Of the three, The Girl With the Dragon Tattoo has the tightest story and the best characterization, I feel. Also, most appraisals of the subsequent books are bound to be unfair, because Larsson apparently died after having turned in the three manuscripts, so he wasn't around to edit and polish with publisher input. Or maybe he edited and polished with private publisher input; I don't really know. But I feel that the second and third book needed some overall work, and it couldn't all be blamed on being translated from Swedish. I've read translated novels before without such issues (Let the Right One In by John Ajvide Lindqvist was also Swedish, as an example). Apparently, the series was also intended to be ten books long; faults aside, I regret that did not come to fruition.
So: The Girl With the Dragon Tattoo. We're introduced to the main players: Mikael Blomkvist and Lisbeth Salander. He's a journalist who takes journalism to its Platonic ideal of championing the Truth and Justice and suchlike. She's a social misfit who's a brilliant hacker. Blomkvist first, but then Salander, are hired to solve a rather old "locked room" mystery, wherein the niece of their boss disappeared from an island thirty years prior, on a day when the island was both busy and cut off from the mainland. There are other characters that appear throughout the novels, but these two are the "most important", and frankly, the ones I felt the more compelled to follow. Arguably, Erica Berger (Mikael's Millennium partner and sometimes bedmate) is important, but less so until the third book.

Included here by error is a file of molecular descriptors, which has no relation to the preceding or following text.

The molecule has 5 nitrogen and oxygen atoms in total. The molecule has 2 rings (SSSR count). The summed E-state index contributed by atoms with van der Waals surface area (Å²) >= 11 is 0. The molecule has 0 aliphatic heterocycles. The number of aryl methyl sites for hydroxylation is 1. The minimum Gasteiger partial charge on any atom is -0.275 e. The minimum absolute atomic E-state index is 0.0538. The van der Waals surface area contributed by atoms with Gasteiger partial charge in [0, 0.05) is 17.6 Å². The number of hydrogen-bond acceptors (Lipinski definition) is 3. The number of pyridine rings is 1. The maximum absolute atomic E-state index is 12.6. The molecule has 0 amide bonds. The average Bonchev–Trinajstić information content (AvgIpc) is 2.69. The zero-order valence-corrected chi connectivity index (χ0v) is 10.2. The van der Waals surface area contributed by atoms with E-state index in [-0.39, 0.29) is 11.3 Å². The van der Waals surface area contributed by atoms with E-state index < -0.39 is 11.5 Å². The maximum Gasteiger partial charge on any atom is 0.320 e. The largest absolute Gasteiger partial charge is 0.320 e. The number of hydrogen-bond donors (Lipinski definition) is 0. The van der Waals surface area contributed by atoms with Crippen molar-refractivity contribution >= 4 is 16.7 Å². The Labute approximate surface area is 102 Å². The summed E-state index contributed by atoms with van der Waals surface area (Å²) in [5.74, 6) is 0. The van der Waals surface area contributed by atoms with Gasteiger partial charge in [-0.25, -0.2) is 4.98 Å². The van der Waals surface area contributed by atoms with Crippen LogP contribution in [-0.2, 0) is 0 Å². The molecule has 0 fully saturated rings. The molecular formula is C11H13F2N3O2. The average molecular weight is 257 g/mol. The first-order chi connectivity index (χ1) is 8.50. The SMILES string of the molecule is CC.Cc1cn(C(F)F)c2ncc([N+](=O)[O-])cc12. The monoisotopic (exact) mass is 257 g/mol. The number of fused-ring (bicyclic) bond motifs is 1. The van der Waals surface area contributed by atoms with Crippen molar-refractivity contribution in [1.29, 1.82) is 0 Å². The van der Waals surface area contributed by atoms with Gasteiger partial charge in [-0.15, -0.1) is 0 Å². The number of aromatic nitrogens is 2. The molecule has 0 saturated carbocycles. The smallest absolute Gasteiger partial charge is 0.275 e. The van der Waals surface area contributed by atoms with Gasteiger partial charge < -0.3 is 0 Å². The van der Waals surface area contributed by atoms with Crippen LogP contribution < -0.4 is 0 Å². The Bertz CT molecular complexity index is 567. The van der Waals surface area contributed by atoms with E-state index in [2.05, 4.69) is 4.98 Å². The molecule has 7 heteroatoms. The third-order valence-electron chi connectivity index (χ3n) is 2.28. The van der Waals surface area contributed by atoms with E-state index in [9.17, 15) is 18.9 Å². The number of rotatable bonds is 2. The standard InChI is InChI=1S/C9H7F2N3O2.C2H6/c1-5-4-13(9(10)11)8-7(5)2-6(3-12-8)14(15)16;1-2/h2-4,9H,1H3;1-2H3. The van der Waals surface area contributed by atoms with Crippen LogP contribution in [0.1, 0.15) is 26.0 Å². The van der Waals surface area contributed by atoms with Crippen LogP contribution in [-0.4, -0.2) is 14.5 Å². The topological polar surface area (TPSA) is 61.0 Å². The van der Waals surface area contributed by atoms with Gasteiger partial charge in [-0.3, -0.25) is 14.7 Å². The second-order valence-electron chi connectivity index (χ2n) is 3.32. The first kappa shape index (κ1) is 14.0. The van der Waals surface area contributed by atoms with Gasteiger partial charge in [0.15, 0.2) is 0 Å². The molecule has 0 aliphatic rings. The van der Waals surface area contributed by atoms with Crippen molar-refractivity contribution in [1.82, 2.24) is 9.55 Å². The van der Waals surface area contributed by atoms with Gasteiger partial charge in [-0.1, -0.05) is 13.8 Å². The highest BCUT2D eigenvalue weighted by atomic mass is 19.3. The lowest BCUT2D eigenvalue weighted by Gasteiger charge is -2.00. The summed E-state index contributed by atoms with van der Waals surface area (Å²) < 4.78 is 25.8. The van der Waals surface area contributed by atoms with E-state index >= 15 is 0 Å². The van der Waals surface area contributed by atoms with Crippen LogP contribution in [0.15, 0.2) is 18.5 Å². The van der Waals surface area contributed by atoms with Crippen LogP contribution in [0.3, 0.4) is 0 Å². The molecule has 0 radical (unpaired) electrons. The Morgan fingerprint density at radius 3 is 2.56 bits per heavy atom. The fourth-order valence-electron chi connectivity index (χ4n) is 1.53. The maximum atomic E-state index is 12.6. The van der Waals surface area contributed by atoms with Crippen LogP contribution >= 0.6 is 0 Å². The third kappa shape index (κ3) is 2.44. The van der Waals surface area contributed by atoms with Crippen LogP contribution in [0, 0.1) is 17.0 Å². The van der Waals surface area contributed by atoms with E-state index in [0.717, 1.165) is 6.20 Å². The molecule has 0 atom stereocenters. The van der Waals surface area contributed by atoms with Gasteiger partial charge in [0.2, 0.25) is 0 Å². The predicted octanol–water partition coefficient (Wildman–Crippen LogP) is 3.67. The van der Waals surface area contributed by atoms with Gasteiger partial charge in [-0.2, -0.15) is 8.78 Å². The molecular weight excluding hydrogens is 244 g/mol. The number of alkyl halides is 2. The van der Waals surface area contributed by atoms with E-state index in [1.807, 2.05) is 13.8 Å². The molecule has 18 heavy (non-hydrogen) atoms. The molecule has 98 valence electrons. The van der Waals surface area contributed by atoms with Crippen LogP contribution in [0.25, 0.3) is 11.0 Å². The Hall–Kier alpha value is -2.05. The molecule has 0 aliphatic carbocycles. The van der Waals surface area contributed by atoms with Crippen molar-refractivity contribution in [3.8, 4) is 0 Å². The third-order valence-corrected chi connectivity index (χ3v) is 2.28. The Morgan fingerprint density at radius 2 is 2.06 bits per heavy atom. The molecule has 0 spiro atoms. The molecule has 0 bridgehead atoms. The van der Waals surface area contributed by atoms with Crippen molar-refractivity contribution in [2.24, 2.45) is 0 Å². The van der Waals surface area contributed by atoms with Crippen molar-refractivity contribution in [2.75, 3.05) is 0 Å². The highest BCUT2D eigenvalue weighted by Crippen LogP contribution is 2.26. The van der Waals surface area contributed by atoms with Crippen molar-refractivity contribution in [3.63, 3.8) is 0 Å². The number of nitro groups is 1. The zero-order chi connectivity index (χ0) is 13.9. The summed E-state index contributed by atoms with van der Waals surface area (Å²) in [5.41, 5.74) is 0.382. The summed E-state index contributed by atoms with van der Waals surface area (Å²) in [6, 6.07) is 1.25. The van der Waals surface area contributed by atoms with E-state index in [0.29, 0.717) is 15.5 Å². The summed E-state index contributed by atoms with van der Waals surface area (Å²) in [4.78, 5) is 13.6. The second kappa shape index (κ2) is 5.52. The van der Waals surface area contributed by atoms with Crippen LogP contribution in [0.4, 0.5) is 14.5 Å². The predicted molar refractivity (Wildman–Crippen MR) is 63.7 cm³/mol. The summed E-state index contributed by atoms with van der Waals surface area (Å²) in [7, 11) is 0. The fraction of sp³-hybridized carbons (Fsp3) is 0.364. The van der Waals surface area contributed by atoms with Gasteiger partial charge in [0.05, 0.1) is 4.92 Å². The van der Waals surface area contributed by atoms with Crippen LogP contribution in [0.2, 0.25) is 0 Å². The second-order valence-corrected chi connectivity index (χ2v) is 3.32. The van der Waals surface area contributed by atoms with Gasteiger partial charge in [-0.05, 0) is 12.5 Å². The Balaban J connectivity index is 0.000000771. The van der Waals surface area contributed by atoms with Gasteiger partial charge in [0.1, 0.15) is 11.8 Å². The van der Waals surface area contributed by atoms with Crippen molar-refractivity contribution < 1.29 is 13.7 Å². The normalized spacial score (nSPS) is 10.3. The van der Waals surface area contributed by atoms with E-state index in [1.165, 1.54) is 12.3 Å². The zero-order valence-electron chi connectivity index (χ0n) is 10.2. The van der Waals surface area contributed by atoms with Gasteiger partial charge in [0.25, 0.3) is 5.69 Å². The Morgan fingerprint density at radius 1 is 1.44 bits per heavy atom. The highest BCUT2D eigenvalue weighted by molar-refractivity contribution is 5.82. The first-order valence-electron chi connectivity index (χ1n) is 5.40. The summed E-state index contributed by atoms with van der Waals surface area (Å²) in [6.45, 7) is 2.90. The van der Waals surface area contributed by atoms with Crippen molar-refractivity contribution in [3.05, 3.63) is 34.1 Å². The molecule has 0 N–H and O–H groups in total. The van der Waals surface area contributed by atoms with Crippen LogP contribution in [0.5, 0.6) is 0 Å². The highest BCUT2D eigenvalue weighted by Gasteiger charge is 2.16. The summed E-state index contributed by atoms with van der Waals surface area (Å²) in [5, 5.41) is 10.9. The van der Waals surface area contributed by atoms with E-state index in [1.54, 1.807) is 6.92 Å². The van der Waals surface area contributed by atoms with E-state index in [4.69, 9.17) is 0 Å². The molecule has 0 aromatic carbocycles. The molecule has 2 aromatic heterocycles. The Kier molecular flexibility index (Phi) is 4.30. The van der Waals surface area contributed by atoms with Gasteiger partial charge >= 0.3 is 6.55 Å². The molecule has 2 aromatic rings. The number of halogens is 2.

The Girl Who Played With Fire: Blomkvist discovers the murdered bodies of two researchers who were working on a rather exposing project for and with him, and Salander is, improbably, the prime suspect. This book frustrated me. The bulk of it is a police procedural in which, due to the omniscient style of narration, we the readers are watching the police do it wrong. And see where the deliberate monkey wrenches are thrown into the investigation. And wonder where the heck it is Salander disappeared to, because wasn't she supposed to be in this book too? There's some great government coverup stuff in it, but overall, I was pretty unsatisfied. But, Larsson wisely ended the book with a bang, and so I needed to read the next.
The Girl Who Kicked the Hornet's Nest: The book picks up pretty much immediately after the prior one, and by immediately, I mean within hours, anyway, not the next sentence. This book had a lot less to wade through before the story was reached, I felt, and overall, it was also a tighter and more complete book than The Girl Who Played With Fire.
Overall, I don't regret the time I spent reading the books. I've also watched the first two Swedish movies at this point, with the third in my near future. Given the levels of violence, sexual and otherwise, in the books and the movies, I'm a little surprised at the widespread audience appeal. I mean, my grandmother read these. And watched the first movie. I hadn't yet read The Girl With the Dragon Tattoo when she mentioned that she'd read them, so I didn't know. But now that I do, it's kind of funny to me, in the way all of the older set were reading A Million Little Pieces a few years back; I know it was supposedly a tale of redemption and all that, but it was also a tale of explicit and frequent drug use, among other things.